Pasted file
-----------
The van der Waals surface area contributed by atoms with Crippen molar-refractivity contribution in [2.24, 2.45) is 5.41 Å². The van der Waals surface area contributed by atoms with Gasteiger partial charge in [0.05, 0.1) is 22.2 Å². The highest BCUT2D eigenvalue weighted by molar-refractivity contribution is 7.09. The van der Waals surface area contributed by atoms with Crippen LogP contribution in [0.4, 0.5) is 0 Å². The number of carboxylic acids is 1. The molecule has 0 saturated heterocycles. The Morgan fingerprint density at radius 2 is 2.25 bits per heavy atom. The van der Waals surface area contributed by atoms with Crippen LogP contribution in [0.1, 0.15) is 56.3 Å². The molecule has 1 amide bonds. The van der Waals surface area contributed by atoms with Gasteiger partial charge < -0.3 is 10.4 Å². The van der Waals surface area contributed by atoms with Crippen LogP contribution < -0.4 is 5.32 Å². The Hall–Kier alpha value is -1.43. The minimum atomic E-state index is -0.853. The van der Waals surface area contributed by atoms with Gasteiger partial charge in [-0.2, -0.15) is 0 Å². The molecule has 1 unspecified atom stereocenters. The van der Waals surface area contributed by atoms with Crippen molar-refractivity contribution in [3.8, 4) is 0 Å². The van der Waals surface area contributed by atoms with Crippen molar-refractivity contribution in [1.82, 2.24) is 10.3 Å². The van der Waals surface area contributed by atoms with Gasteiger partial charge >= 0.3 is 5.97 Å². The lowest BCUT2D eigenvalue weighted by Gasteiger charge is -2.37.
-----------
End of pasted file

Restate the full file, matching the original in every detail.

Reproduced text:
The van der Waals surface area contributed by atoms with Crippen molar-refractivity contribution in [2.24, 2.45) is 5.41 Å². The van der Waals surface area contributed by atoms with Gasteiger partial charge in [0.05, 0.1) is 22.2 Å². The highest BCUT2D eigenvalue weighted by molar-refractivity contribution is 7.09. The van der Waals surface area contributed by atoms with Crippen LogP contribution in [0.4, 0.5) is 0 Å². The number of carboxylic acids is 1. The molecule has 0 saturated heterocycles. The Morgan fingerprint density at radius 2 is 2.25 bits per heavy atom. The van der Waals surface area contributed by atoms with Crippen LogP contribution in [0.1, 0.15) is 56.3 Å². The molecule has 1 amide bonds. The van der Waals surface area contributed by atoms with Gasteiger partial charge < -0.3 is 10.4 Å². The van der Waals surface area contributed by atoms with Crippen LogP contribution < -0.4 is 5.32 Å². The Hall–Kier alpha value is -1.43. The minimum atomic E-state index is -0.853. The van der Waals surface area contributed by atoms with Gasteiger partial charge in [-0.2, -0.15) is 0 Å². The molecule has 1 unspecified atom stereocenters. The van der Waals surface area contributed by atoms with Crippen molar-refractivity contribution in [3.8, 4) is 0 Å². The van der Waals surface area contributed by atoms with Crippen molar-refractivity contribution in [1.82, 2.24) is 10.3 Å². The van der Waals surface area contributed by atoms with Gasteiger partial charge >= 0.3 is 5.97 Å². The lowest BCUT2D eigenvalue weighted by Gasteiger charge is -2.37.